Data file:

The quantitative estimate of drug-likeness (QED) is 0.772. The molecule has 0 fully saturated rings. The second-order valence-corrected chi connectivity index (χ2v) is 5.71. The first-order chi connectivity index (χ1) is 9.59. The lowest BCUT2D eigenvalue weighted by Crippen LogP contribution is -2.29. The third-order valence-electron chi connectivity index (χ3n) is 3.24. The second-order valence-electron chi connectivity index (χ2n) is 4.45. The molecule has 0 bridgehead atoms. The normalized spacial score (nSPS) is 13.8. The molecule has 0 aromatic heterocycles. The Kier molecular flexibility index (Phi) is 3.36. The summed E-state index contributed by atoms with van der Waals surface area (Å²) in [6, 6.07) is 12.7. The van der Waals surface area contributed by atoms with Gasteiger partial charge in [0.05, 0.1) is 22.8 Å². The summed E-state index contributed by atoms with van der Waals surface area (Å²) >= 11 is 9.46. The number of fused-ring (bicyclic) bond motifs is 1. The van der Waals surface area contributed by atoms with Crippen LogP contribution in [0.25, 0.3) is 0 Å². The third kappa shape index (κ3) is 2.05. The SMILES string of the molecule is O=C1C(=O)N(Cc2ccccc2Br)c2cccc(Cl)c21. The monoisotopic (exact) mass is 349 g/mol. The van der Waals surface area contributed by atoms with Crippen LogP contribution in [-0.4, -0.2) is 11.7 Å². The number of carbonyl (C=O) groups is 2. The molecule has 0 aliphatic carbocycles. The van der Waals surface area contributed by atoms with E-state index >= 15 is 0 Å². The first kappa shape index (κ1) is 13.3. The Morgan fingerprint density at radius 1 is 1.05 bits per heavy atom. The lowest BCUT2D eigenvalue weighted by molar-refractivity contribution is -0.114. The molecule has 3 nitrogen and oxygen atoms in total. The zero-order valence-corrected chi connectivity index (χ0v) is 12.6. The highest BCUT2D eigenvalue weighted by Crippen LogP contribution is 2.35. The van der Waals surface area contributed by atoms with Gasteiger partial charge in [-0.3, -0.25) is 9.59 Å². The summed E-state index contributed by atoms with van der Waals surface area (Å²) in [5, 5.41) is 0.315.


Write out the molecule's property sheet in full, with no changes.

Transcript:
The quantitative estimate of drug-likeness (QED) is 0.772. The molecule has 0 fully saturated rings. The second-order valence-corrected chi connectivity index (χ2v) is 5.71. The first-order chi connectivity index (χ1) is 9.59. The lowest BCUT2D eigenvalue weighted by Crippen LogP contribution is -2.29. The third-order valence-electron chi connectivity index (χ3n) is 3.24. The second-order valence-electron chi connectivity index (χ2n) is 4.45. The molecule has 0 bridgehead atoms. The normalized spacial score (nSPS) is 13.8. The molecule has 0 aromatic heterocycles. The Kier molecular flexibility index (Phi) is 3.36. The summed E-state index contributed by atoms with van der Waals surface area (Å²) in [6, 6.07) is 12.7. The van der Waals surface area contributed by atoms with Gasteiger partial charge in [0.05, 0.1) is 22.8 Å². The summed E-state index contributed by atoms with van der Waals surface area (Å²) >= 11 is 9.46. The number of fused-ring (bicyclic) bond motifs is 1. The van der Waals surface area contributed by atoms with Crippen LogP contribution in [0.25, 0.3) is 0 Å². The third kappa shape index (κ3) is 2.05. The SMILES string of the molecule is O=C1C(=O)N(Cc2ccccc2Br)c2cccc(Cl)c21. The monoisotopic (exact) mass is 349 g/mol. The van der Waals surface area contributed by atoms with Crippen LogP contribution in [-0.4, -0.2) is 11.7 Å². The number of carbonyl (C=O) groups is 2. The molecule has 0 aliphatic carbocycles. The van der Waals surface area contributed by atoms with E-state index >= 15 is 0 Å². The first kappa shape index (κ1) is 13.3. The Morgan fingerprint density at radius 1 is 1.05 bits per heavy atom. The lowest BCUT2D eigenvalue weighted by molar-refractivity contribution is -0.114. The molecule has 3 nitrogen and oxygen atoms in total. The zero-order valence-corrected chi connectivity index (χ0v) is 12.6. The highest BCUT2D eigenvalue weighted by Crippen LogP contribution is 2.35. The van der Waals surface area contributed by atoms with Gasteiger partial charge in [-0.3, -0.25) is 9.59 Å². The summed E-state index contributed by atoms with van der Waals surface area (Å²) in [5, 5.41) is 0.315.